Various modern recipes can be found for blackish Frisian or other Dutch rye bread. Here is one, from the Flour and Leaven site.

The then-head of the New York Wine and Food Society was interviewed in the story. His remarks reflect a democratic ethos: e.g. that “gourmet” means different things to different people (it’s true). The Society’s representatives strived, it seems to me, to emphasize a non-exclusive spirit since the inception of the group (1933) – no doubt one reason for its success.

Other dinners of the New York group were described, one a meal solely of different beef cuts. The idea to serve one food throughout a meal is intriguing, and appears through the history of gastronomy here and there.

Soon I will describe such a dinner held by the New York Society, in the same period, but involving a different meat than beef.

N.B. The same UPI account of the dinner appeared in October 1969 here, in the Schenectady Gazette, with concluding paragraphs omitted from the Times-Union version. It made clear the dinner was carefully researched, a process that took two months. The service of the one sauce for each entrée was explained as an historical practise, for example.

 

 

Flavour and Fermentability

And the Focus Group and Funnel

Is beer less rich in taste today, on average, than historically? I think probably yes. This hasn’t to do with changes in malt types, or other brewing materials, but the terminal point at which the fermentation concludes, or gravity.

As reprinted some years ago in MoreBeer, Peter Ensminger wrote of famed, Czech Pilsner Urquell:

The original gravity of the export is about 12 °P (1.048 S.G.), with a final gravity of 3.8 °P (1.015 S.G.), and an alcohol content of 4.4% (v/v).

Literature I’ve seen on Urquell suggests these gravities are unchanged at least since the early 20th century, and probably well before that. Other pale lager of Central Europe was often similar as many analyses show.

One may compare the 1015 FG to final gravities of various modern pale lager styles, except commendably Czech Premium Pale Lager. See e.g. this chart from the website Brewer’s Friend. 1015 is outside the top end of those – the average would be a few points lower.

There is a further exception for Dortmund Export, but even there 1015 is the maximum stated. Modern Dortmunder I’ve tasted seems rather under that, in fact.

If one compares the special bitter, American pale ale, and amber ale to 1800s pale ales in a chart prepared by Ron Pattinson, clearly the modern average is lower (see pp. 164-165). To be sure a couple of examples in the latter show extreme fermentability, or attenuation as brewers say.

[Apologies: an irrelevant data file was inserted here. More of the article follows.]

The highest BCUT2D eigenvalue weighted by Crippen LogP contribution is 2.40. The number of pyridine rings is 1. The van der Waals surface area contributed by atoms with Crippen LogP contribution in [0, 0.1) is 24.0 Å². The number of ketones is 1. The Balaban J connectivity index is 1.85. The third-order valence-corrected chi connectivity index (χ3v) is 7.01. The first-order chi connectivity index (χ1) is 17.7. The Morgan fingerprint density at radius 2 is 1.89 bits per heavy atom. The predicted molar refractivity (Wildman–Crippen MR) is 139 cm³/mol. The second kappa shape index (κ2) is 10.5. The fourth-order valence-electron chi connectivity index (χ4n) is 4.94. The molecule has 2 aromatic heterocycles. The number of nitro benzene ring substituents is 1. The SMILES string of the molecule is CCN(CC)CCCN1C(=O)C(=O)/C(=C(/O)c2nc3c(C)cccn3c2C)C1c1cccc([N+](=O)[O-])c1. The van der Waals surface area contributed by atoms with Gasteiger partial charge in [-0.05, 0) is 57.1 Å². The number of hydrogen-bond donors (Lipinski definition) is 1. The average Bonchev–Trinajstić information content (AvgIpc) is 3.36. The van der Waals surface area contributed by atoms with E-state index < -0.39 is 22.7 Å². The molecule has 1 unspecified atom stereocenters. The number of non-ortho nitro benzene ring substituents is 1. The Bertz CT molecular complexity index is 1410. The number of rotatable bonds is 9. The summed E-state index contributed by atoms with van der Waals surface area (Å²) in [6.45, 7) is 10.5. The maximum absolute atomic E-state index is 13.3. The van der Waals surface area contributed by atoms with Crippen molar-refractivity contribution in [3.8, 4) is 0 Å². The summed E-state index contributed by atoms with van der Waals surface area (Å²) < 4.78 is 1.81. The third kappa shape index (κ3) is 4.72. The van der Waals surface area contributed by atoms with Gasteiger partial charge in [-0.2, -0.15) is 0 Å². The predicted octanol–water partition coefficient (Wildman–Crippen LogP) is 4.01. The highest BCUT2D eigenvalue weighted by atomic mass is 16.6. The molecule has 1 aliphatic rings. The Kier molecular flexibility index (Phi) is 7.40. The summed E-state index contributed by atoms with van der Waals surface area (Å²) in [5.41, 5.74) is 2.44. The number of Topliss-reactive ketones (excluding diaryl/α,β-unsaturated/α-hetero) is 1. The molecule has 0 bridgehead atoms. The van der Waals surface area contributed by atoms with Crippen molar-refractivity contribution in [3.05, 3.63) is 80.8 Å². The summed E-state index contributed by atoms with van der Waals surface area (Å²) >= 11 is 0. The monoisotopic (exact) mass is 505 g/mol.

This occurred usually with beers impacted by so-called wild, or Brettanomyces yeast. It often manifested in beers exported to distant climes or long stored in the U.K. I’ll have occasion to show an example in my article to appear early next year in Brewery History.

But c. 1880 in the U.K., “domestic” pale ale finished generally much richer than today’s equivalent. By that chart it is in the mid- to higher teens in most cases.

Having seen the full arc of modern craft brewing from inception to today, I’d say the beers generally have not changed much in finish over that period – generally on the dry side.

Mass market lager – American Lager in the Brewer’s Friend chart, and Light Lager – is even drier, so this is relative to a point.

And there are craft types known for sweetness, New England India Pale Ale, or milk or Imperial stout. But I’ve had fairly dry examples in each category, as well.

There is such a range of production today that one can always find a taste to satisfy, but in general I would say much craft beer seems on the dry side. I mean here the taste of malt or other grains in the finish, not the hop character. It’s two different things.

Each brewer will decide what to make based on his or her taste but also the market, so a levelling tends to occur as for any food or drink product.

I think many factors explain this. First, craft did not re-invent brewing completely. The first craft brewers made something better – certainly different – than the norm in existence. Yet, they were still influenced by what they thought the market expected, by what they expected themselves.

That was impacted by what came before. Craft brewers often professed to disdain the mass market, “computerized” taste of 1970s mass-market lager, but to think it had no influence on them would be fatuous.

Just as the unpasteurized craft beer that emerged had industrial precedents, just as the all-malt brewing did, so did the mouthfeel and finish of much craft beer.